After having at least scanned all of the essays, my informal assessment is that more than half, including all the highly rated ones, reflect a strongly “physicalist” perspective. They grapple with specific issues in mathematics and physics, many at a quite deeply technical level, while avoiding or even disavowing concepts that fall into what they categorize as “metaphysics” or “mysticism.” However, many discuss, and are committed to, the “many worlds” or similar hypotheses that intend to resolve the measurement paradox in quantum physics by postulating that anything that could happen at the quantum level, does happen — in an alternate universe. One extension of many worlds that is getting a lot of attention extends the realm of existence to include the range of all possible mathematical configurations — any math that can be imagined is displayed in a world somewhere. Arguably, these hypotheses are all metaphysical – but they are a-theistic and, therefore, comfortable to this audience. The corresponding dichotomy between randomness and purpose runs through the contest as a whole – those eschewing God also reject purposeful fine-tuning or selection and seek explanations that preserve the perfect neutrality of a random world that only follows mathematical laws and not intentional ones.
In this context, “The Hole at the Center of Creation” is an uncomfortable and perhaps unwelcome reminder of the emptiness of existence without intention and purpose. It’s call for a mythology that encompasses the physicality of the world, the abstraction of mathematics and the teleological basis of creation and life is quite unique. While many essays touch on the same technical issues of mathematical and quantum paradox, they do not reach the same conclusions.
The community rating procedure closes on April 22, and the final selection of essays ends on June 6. Public ratings are also welcomed at any time – and could have a result on the final outcome.
The 2015 FQXi contest is titled: Trick or Truth: the Mysterious Connection Between Physics and Mathematics, and the 150+ essays submitted provide a deep and rich sampling of the key arguments for and against physicalism (the physical world is all there is), idealism (the world is what our minds create) and Platonism (the world is dualist and mathematical order is the highest reality). These are three key threads in western philosophy since the Greeks. It is an eye-opening and mind-numbing collection of essays, some dealing with highly technical issues in quantum physics and cosmology, others delving into the heady frontiers of esoteric mathematics.
My essay is titled “The Hole at the Center of Creation” and is hopefully a readable discussion of key issues in both physics and math. As I noted: “The Truth is that there is a hole at the center of creation, afflicting both mathematics and physics – an infinite void made visible to us in the form of ineluctable paradoxes…. The Trick is that in pursuing fundamental questions on the nature of creation, of logical order, and of consciousness, we are led inexorably to the infinite void, a barrier to our ability to know, one that we cannot cross without reaching for a transcendent metaphysical explanation.” You are welcome to read the essay to find out my conclusion!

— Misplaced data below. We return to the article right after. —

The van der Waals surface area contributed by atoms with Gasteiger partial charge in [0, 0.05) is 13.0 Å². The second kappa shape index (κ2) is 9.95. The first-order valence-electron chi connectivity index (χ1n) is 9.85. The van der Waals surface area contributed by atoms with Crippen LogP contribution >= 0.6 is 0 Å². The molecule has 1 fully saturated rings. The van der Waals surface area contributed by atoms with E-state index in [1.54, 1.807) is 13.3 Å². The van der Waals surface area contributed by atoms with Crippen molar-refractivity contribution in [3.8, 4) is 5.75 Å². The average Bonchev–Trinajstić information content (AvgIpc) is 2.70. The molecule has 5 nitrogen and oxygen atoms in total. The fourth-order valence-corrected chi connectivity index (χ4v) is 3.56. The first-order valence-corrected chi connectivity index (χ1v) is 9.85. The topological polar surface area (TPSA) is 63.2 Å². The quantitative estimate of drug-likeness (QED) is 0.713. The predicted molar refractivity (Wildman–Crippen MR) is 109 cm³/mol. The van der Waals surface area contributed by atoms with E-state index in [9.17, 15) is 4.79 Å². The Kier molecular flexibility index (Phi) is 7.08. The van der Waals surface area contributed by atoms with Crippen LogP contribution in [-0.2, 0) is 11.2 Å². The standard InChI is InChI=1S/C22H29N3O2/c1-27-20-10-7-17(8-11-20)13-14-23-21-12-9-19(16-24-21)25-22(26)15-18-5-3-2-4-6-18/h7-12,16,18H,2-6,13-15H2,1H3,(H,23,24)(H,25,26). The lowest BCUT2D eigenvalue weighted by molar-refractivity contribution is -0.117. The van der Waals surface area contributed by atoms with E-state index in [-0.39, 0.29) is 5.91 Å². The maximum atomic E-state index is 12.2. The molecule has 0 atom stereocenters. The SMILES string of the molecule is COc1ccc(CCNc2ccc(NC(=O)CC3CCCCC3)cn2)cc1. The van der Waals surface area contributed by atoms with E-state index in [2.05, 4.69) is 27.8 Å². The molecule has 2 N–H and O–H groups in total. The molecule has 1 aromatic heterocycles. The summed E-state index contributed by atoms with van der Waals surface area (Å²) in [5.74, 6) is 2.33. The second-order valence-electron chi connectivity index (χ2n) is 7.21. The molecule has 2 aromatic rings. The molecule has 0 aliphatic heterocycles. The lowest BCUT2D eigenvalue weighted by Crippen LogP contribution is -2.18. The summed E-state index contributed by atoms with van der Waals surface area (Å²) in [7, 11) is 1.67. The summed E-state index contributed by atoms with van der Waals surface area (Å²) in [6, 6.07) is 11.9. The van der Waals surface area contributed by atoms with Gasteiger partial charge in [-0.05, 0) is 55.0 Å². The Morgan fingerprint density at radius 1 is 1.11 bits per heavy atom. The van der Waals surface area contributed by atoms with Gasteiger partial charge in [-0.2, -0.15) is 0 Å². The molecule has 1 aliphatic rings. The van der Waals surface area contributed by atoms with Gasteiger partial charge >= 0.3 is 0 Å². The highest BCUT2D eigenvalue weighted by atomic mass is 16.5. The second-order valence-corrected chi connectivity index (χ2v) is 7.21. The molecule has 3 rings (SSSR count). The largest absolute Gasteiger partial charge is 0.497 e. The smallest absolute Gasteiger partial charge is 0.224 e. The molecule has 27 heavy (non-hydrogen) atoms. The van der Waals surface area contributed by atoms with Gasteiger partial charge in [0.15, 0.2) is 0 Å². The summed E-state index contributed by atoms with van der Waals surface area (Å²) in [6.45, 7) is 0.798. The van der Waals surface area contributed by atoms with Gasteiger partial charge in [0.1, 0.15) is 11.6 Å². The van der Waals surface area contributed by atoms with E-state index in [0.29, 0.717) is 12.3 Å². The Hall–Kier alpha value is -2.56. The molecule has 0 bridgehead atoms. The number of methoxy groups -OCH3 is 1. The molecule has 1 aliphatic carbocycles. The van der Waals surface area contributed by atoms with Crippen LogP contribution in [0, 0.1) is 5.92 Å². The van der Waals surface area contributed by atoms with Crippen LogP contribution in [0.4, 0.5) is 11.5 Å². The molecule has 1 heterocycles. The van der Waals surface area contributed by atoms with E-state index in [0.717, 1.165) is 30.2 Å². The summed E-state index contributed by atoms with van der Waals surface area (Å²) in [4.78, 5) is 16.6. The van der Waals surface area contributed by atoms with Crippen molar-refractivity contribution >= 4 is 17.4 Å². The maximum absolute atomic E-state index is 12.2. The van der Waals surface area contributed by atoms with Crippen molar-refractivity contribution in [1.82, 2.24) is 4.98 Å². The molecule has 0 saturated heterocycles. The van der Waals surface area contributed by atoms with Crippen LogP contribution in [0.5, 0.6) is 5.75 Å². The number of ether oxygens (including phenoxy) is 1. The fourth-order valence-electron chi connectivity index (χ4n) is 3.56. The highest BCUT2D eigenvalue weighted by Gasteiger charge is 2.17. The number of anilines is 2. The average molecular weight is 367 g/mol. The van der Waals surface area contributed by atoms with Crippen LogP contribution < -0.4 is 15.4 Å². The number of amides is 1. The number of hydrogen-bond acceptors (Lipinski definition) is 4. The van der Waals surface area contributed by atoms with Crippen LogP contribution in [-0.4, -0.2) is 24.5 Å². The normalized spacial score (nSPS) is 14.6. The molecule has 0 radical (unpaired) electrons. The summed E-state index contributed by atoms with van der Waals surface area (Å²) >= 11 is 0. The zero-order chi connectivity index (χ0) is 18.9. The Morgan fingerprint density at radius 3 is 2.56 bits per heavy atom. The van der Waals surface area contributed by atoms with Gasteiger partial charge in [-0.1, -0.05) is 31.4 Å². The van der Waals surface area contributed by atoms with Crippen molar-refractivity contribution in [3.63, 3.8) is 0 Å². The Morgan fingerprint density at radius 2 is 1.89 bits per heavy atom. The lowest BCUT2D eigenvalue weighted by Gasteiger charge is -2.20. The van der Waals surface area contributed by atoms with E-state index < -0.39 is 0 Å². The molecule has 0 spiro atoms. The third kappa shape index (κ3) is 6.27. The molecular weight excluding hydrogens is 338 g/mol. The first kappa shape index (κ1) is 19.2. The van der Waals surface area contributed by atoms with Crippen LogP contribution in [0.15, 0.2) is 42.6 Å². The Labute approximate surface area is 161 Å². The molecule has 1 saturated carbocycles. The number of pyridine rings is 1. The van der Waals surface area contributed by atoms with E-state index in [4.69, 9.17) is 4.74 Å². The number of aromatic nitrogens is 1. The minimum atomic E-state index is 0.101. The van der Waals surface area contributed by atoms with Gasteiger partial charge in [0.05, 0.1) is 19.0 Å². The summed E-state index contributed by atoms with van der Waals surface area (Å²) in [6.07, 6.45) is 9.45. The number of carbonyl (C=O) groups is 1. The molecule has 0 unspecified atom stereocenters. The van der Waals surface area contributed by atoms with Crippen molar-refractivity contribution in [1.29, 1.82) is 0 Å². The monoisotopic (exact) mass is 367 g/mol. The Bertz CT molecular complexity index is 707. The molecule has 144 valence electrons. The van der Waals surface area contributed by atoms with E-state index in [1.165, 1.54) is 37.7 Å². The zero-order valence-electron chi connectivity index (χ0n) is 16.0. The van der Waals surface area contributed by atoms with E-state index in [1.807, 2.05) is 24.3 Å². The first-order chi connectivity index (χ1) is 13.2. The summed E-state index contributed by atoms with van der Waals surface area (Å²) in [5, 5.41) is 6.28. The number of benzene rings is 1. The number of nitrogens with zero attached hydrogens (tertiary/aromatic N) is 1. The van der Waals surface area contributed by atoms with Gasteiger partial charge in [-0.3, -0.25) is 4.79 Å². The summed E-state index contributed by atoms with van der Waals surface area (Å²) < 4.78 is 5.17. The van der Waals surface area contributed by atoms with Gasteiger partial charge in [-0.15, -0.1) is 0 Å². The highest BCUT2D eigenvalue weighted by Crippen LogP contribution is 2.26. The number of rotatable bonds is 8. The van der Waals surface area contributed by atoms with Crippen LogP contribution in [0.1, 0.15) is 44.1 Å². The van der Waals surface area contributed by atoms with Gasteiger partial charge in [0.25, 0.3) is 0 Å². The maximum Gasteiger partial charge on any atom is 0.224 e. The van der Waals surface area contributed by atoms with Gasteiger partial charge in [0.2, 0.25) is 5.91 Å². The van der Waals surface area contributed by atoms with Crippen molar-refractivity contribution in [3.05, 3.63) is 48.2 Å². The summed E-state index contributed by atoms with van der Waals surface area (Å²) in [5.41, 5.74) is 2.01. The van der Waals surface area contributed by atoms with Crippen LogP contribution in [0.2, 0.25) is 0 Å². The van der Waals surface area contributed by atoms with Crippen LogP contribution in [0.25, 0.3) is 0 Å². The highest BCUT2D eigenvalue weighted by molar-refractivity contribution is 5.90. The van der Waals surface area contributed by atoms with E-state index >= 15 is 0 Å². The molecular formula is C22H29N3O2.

As a reminder, last year’s essay The Tip of the Spear garnered a fourth place.
The RSA has released its final report on a two-year research initiative on revitalizing spirituality to address 21st century challenges. The report provides a serious critique of secular materialism and a passionate appeal for a new, shared commitment to a universal spirituality – the existential ground which all humans share. A few interesting quotes:
- It’s not so much that a marketised spirituality has hijacked religion, but that, while religion was looking the other way, capitalism hijacked spirituality.
- Spirituality is not so much a unitary concept as a signpost for a range of touchstones; Our search for meaning, our sense of the sacred, the value of compassion, the experience of transcendence, the hunger for transformation.
- It seems fair to argue that religions are the particular cultural, doctrinal and institutional expressions of human spiritual needs, which are universal.
 The Royal Society for the encouragement of Arts, Manufactures and Commerce (http://www.thersa.org), a 260 year old non-profit organization headquartered in England, is dedicated to enriching society through ideas and action. One of their initiatives, The Social Brain, is targeted to understanding humans as a fundamentally social species and to changing the rational individual construct that helped us plan our economies and organize our societies but fails to appreciate the social context that is the defining feature of how we think, learn and behave.